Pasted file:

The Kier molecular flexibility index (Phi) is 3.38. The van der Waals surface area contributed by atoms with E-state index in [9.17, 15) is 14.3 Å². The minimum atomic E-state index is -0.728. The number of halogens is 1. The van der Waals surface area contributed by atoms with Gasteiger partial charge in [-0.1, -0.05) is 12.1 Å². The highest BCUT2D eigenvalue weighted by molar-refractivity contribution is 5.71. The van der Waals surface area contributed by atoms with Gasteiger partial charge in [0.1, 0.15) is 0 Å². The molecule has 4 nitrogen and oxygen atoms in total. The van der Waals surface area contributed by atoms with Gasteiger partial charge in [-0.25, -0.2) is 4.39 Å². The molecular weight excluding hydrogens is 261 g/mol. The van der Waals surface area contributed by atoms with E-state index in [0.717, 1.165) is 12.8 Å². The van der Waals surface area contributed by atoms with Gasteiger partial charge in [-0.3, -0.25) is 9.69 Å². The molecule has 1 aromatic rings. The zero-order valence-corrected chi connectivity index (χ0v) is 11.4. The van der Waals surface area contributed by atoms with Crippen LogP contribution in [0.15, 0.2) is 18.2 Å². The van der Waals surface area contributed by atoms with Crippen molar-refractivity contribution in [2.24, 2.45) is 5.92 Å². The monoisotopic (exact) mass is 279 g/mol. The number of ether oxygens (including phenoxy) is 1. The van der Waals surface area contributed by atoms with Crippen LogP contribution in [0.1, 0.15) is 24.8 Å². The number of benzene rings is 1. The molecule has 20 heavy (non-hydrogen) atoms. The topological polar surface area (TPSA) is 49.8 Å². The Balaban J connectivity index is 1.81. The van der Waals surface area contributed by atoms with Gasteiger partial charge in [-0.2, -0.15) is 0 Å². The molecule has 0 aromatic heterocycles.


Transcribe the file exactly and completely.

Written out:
The Kier molecular flexibility index (Phi) is 3.38. The van der Waals surface area contributed by atoms with E-state index in [9.17, 15) is 14.3 Å². The minimum atomic E-state index is -0.728. The number of halogens is 1. The van der Waals surface area contributed by atoms with Gasteiger partial charge in [-0.1, -0.05) is 12.1 Å². The highest BCUT2D eigenvalue weighted by molar-refractivity contribution is 5.71. The van der Waals surface area contributed by atoms with Gasteiger partial charge in [0.1, 0.15) is 0 Å². The molecule has 4 nitrogen and oxygen atoms in total. The van der Waals surface area contributed by atoms with Gasteiger partial charge in [-0.25, -0.2) is 4.39 Å². The molecular weight excluding hydrogens is 261 g/mol. The van der Waals surface area contributed by atoms with E-state index in [0.717, 1.165) is 12.8 Å². The van der Waals surface area contributed by atoms with Gasteiger partial charge in [-0.3, -0.25) is 9.69 Å². The molecule has 1 aromatic rings. The zero-order valence-corrected chi connectivity index (χ0v) is 11.4. The van der Waals surface area contributed by atoms with Crippen LogP contribution in [0.15, 0.2) is 18.2 Å². The van der Waals surface area contributed by atoms with Crippen molar-refractivity contribution in [2.24, 2.45) is 5.92 Å². The monoisotopic (exact) mass is 279 g/mol. The number of ether oxygens (including phenoxy) is 1. The van der Waals surface area contributed by atoms with Crippen LogP contribution in [0.1, 0.15) is 24.8 Å². The number of benzene rings is 1. The molecule has 20 heavy (non-hydrogen) atoms. The topological polar surface area (TPSA) is 49.8 Å². The Balaban J connectivity index is 1.81. The van der Waals surface area contributed by atoms with Gasteiger partial charge in [-0.2, -0.15) is 0 Å². The molecule has 0 aromatic heterocycles.